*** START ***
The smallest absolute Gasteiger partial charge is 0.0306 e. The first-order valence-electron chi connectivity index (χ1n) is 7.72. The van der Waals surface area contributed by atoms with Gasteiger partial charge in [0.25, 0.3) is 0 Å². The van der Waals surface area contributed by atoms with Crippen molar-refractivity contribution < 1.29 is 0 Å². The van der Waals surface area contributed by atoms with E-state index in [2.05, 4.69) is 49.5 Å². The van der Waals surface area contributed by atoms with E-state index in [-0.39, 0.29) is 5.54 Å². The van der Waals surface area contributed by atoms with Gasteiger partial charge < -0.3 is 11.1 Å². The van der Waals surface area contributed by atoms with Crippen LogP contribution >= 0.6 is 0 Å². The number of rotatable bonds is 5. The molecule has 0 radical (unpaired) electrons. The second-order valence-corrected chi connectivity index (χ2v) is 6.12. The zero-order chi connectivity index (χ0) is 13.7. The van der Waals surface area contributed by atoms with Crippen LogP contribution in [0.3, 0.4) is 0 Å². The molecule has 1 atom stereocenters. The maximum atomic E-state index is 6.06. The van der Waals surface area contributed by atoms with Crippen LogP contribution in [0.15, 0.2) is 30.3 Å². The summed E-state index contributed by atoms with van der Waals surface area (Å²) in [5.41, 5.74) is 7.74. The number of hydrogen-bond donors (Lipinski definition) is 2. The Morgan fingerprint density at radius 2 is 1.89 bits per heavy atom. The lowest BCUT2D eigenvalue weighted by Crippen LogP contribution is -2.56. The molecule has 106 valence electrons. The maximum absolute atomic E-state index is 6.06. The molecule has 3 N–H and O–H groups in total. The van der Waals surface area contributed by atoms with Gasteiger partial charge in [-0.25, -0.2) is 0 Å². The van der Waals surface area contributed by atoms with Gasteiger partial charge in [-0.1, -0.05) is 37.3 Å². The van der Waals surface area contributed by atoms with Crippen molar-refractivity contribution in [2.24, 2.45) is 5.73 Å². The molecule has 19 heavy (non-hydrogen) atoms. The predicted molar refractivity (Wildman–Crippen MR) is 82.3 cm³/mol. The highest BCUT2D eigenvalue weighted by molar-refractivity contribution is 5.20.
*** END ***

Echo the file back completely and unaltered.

The smallest absolute Gasteiger partial charge is 0.0306 e. The first-order valence-electron chi connectivity index (χ1n) is 7.72. The van der Waals surface area contributed by atoms with Gasteiger partial charge in [0.25, 0.3) is 0 Å². The van der Waals surface area contributed by atoms with Crippen molar-refractivity contribution < 1.29 is 0 Å². The van der Waals surface area contributed by atoms with E-state index in [2.05, 4.69) is 49.5 Å². The van der Waals surface area contributed by atoms with E-state index in [-0.39, 0.29) is 5.54 Å². The van der Waals surface area contributed by atoms with Gasteiger partial charge < -0.3 is 11.1 Å². The van der Waals surface area contributed by atoms with Crippen LogP contribution >= 0.6 is 0 Å². The number of rotatable bonds is 5. The molecule has 0 radical (unpaired) electrons. The second-order valence-corrected chi connectivity index (χ2v) is 6.12. The zero-order chi connectivity index (χ0) is 13.7. The van der Waals surface area contributed by atoms with Crippen LogP contribution in [0.3, 0.4) is 0 Å². The molecule has 1 atom stereocenters. The maximum atomic E-state index is 6.06. The van der Waals surface area contributed by atoms with Crippen LogP contribution in [0.15, 0.2) is 30.3 Å². The summed E-state index contributed by atoms with van der Waals surface area (Å²) in [5.41, 5.74) is 7.74. The number of hydrogen-bond donors (Lipinski definition) is 2. The Morgan fingerprint density at radius 2 is 1.89 bits per heavy atom. The lowest BCUT2D eigenvalue weighted by Crippen LogP contribution is -2.56. The molecule has 106 valence electrons. The maximum absolute atomic E-state index is 6.06. The molecule has 3 N–H and O–H groups in total. The van der Waals surface area contributed by atoms with Gasteiger partial charge in [-0.25, -0.2) is 0 Å². The van der Waals surface area contributed by atoms with Gasteiger partial charge in [-0.1, -0.05) is 37.3 Å². The van der Waals surface area contributed by atoms with Crippen molar-refractivity contribution in [2.24, 2.45) is 5.73 Å². The molecule has 19 heavy (non-hydrogen) atoms. The predicted molar refractivity (Wildman–Crippen MR) is 82.3 cm³/mol. The highest BCUT2D eigenvalue weighted by molar-refractivity contribution is 5.20.